The Rebel Airline With a Cause
WHY YOU SHOULD CARE
The no-frills U.S. carrier made air travel widely affordable, and the impact of its radical business practices — including being first to charge for checked bags — is still being felt today.
Revolutionaries tend to die young. PEOPLExpress didn’t survive beyond age 5.
Are you not familiar with the rebel U.S. airline with the communist name, the love child that free enterprise spawned after the Airline Deregulation Act of 1978? Emerging from the ashes of a government-controlled airline system, the largely forgotten renegade is worthy of an esteemed place in the annals of the global aviation industry.
He flew the airline as often as twice a week on $19 one-way flights between Newark and Boston.
“PEOPLE democratized air travel, and opened the boarding gates to anyone who had a few dollars in their pocket to ride a plane,” says George Hobica, founder of Airfarewatchdog.com, who flew the airline as often as twice a week on $19 one-way flights between Newark and Boston.
Launched in early 1981, PEOPLExpress grew swiftly from a fleet of six used Lufthansa jets operating out of an abandoned Newark Airport terminal into the fifth-largest U.S. carrier, before being snuffed out by massive debt. In the process, it became the U.S. industry’s first-ever fare warrior and made air travel affordable for tens of millions of Americans for whom boarding a plane, even for a short flight, was then a luxury beyond imagination.
It was a feat any future startup U.S. airline is likely to find insurmountable. Deregulation’s opponents warned the day would come when the “free market” would be dominated by a few merged carriers. Today, after the absorption of Northwest by Delta, Continental by United, and now US Airways by American, all in the span of four years, those three airlines and Southwest control nearly 75 percent of the entire U.S. market — and American surpassed Delta as the world’s largest airline.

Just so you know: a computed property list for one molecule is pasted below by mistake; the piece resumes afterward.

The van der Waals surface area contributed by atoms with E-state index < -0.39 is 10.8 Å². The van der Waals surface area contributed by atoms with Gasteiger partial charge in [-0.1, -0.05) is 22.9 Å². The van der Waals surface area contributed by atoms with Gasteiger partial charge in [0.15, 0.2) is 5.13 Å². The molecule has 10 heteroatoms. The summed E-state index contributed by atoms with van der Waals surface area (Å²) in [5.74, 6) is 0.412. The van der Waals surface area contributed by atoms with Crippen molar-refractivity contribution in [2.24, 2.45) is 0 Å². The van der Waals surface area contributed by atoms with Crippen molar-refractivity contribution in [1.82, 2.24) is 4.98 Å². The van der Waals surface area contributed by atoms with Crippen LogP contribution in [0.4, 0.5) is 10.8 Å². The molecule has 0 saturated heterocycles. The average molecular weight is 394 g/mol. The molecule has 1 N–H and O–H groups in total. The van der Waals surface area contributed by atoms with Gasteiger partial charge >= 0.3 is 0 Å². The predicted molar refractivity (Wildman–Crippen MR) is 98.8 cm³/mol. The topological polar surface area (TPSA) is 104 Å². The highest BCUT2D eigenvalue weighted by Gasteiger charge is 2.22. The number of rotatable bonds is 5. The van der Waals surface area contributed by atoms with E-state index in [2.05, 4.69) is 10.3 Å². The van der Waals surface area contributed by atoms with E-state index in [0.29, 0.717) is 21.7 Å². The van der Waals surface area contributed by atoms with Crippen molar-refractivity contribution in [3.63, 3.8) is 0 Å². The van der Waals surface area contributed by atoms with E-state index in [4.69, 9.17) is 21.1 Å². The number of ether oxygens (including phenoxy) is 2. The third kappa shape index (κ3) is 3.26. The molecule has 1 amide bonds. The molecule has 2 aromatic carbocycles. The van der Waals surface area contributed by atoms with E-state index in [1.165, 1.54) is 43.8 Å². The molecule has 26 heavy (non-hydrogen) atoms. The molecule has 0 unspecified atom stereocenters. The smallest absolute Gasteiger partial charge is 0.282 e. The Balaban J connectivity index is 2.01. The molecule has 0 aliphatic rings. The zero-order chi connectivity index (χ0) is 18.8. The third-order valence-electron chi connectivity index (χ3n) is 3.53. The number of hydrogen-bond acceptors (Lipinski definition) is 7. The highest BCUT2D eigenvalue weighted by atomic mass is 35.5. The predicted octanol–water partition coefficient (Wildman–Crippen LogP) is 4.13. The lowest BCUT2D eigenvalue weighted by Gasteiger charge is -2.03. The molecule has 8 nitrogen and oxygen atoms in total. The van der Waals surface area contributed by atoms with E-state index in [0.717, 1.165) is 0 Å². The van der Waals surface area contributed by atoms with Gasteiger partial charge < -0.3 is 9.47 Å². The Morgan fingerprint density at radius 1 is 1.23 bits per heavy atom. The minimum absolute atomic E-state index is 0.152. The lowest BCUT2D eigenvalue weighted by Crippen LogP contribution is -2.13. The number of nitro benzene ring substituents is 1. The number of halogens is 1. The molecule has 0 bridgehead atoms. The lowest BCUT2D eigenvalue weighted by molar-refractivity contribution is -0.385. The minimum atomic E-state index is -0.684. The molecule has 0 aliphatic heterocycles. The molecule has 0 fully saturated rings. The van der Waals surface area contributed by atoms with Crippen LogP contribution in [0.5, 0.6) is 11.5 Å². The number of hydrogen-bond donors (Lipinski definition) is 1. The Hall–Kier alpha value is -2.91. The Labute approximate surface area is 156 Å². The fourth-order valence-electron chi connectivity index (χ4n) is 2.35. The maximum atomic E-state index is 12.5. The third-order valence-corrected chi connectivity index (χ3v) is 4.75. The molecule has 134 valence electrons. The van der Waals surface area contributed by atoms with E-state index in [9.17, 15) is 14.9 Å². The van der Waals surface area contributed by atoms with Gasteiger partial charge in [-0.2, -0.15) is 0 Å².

“PEOPLE spawned many no-frills imitators, but the problem is history is littered with the corpses of niche airlines,” Hobica says. “Very few small airlines survive very long.”
To understand PEOPLExpress, you must understand the arcane system from which it sprang a mere 33 years ago.
Airline deregulation ranks as one of Jimmy Carter’s crowning achievements amid a largely turbulent presidency. TWA and Pan Am may have ruled the domestic and international skies in their day, but the Civil Aeronautics Board (CAB) had them and every other U.S. airline on a thick kite string in the most oppressive regulatory framework to which any U.S. industry has been subjected.
You just called in for a seat and paid your fare on the plane, like paying a conductor on a train.
Aiming to ensure small markets got affordable airline service, the CAB gave airlines access to the heavy-volume routes — so they would use the profits from the one to support the losses on the other. It then acted like a public utility commission — and governed every single route, fare and flight schedule of every airline in America. To wit: Fares nationwide were set and published once a month — and changed very little the next.